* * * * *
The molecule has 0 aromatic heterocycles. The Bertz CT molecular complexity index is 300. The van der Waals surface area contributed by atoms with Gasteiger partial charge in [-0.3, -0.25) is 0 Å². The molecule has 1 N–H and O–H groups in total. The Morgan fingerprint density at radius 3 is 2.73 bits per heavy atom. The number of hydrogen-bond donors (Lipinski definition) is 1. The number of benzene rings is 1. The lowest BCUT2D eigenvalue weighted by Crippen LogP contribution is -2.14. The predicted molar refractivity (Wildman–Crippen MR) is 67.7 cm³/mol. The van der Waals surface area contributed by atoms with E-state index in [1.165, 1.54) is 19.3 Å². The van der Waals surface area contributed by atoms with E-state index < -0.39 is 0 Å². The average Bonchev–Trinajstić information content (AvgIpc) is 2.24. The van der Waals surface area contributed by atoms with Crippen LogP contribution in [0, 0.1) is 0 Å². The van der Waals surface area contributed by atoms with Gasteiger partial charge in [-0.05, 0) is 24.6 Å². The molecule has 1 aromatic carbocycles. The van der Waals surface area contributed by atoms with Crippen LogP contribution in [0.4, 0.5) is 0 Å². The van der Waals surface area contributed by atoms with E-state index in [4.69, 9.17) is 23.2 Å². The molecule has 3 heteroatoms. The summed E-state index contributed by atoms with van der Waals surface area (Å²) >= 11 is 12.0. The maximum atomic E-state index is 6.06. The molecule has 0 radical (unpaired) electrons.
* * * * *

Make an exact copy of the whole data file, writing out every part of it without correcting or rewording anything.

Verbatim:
The molecule has 0 aromatic heterocycles. The Bertz CT molecular complexity index is 300. The van der Waals surface area contributed by atoms with Gasteiger partial charge in [-0.3, -0.25) is 0 Å². The molecule has 1 N–H and O–H groups in total. The Morgan fingerprint density at radius 3 is 2.73 bits per heavy atom. The number of hydrogen-bond donors (Lipinski definition) is 1. The number of benzene rings is 1. The lowest BCUT2D eigenvalue weighted by Crippen LogP contribution is -2.14. The predicted molar refractivity (Wildman–Crippen MR) is 67.7 cm³/mol. The van der Waals surface area contributed by atoms with E-state index in [1.165, 1.54) is 19.3 Å². The van der Waals surface area contributed by atoms with E-state index < -0.39 is 0 Å². The average Bonchev–Trinajstić information content (AvgIpc) is 2.24. The van der Waals surface area contributed by atoms with Crippen LogP contribution in [0, 0.1) is 0 Å². The van der Waals surface area contributed by atoms with Gasteiger partial charge in [-0.05, 0) is 24.6 Å². The molecule has 1 aromatic carbocycles. The van der Waals surface area contributed by atoms with Crippen LogP contribution in [0.4, 0.5) is 0 Å². The van der Waals surface area contributed by atoms with E-state index in [4.69, 9.17) is 23.2 Å². The molecule has 3 heteroatoms. The summed E-state index contributed by atoms with van der Waals surface area (Å²) >= 11 is 12.0. The maximum atomic E-state index is 6.06. The molecule has 0 radical (unpaired) electrons.